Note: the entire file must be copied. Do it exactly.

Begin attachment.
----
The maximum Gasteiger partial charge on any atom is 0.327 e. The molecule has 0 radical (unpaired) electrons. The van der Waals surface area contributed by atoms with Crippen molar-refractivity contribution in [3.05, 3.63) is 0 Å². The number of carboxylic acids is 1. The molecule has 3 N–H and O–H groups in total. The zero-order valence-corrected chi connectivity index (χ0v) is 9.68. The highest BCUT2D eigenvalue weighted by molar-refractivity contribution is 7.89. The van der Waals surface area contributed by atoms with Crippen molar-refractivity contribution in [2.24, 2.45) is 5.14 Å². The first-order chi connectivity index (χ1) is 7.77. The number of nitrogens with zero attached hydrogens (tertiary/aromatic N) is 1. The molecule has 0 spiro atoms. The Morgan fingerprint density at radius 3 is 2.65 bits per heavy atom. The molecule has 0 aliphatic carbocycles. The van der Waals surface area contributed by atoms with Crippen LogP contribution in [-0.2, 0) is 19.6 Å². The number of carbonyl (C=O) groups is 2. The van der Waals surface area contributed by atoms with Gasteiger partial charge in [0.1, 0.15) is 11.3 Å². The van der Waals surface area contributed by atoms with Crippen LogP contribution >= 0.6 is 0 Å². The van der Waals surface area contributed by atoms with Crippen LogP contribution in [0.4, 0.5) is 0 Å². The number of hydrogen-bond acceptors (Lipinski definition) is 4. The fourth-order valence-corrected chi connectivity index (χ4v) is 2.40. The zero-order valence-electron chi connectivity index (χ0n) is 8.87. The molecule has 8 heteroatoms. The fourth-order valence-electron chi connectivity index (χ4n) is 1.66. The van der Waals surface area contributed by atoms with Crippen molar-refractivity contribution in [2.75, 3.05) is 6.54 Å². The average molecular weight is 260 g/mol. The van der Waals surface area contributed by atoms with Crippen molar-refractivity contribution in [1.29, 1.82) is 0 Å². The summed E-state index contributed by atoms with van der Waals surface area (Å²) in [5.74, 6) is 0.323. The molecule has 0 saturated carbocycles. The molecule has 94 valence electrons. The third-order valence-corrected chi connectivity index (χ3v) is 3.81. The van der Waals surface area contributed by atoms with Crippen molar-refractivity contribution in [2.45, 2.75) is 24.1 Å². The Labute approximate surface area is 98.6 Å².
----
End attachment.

The maximum Gasteiger partial charge on any atom is 0.327 e. The molecule has 0 radical (unpaired) electrons. The van der Waals surface area contributed by atoms with Crippen molar-refractivity contribution in [3.05, 3.63) is 0 Å². The number of carboxylic acids is 1. The molecule has 3 N–H and O–H groups in total. The zero-order valence-corrected chi connectivity index (χ0v) is 9.68. The highest BCUT2D eigenvalue weighted by molar-refractivity contribution is 7.89. The van der Waals surface area contributed by atoms with Crippen molar-refractivity contribution in [2.24, 2.45) is 5.14 Å². The first-order chi connectivity index (χ1) is 7.77. The number of nitrogens with zero attached hydrogens (tertiary/aromatic N) is 1. The molecule has 0 spiro atoms. The Morgan fingerprint density at radius 3 is 2.65 bits per heavy atom. The molecule has 0 aliphatic carbocycles. The van der Waals surface area contributed by atoms with Crippen LogP contribution in [-0.2, 0) is 19.6 Å². The number of carbonyl (C=O) groups is 2. The van der Waals surface area contributed by atoms with Gasteiger partial charge in [0.1, 0.15) is 11.3 Å². The van der Waals surface area contributed by atoms with Crippen LogP contribution >= 0.6 is 0 Å². The van der Waals surface area contributed by atoms with Crippen LogP contribution in [0.4, 0.5) is 0 Å². The number of hydrogen-bond acceptors (Lipinski definition) is 4. The fourth-order valence-corrected chi connectivity index (χ4v) is 2.40. The zero-order valence-electron chi connectivity index (χ0n) is 8.87. The molecule has 8 heteroatoms. The fourth-order valence-electron chi connectivity index (χ4n) is 1.66. The van der Waals surface area contributed by atoms with Crippen molar-refractivity contribution in [2.75, 3.05) is 6.54 Å². The average molecular weight is 260 g/mol. The van der Waals surface area contributed by atoms with Crippen molar-refractivity contribution in [1.29, 1.82) is 0 Å². The summed E-state index contributed by atoms with van der Waals surface area (Å²) in [5.74, 6) is 0.323. The molecule has 0 saturated carbocycles. The molecule has 94 valence electrons. The third-order valence-corrected chi connectivity index (χ3v) is 3.81. The van der Waals surface area contributed by atoms with Crippen molar-refractivity contribution in [2.45, 2.75) is 24.1 Å². The Labute approximate surface area is 98.6 Å².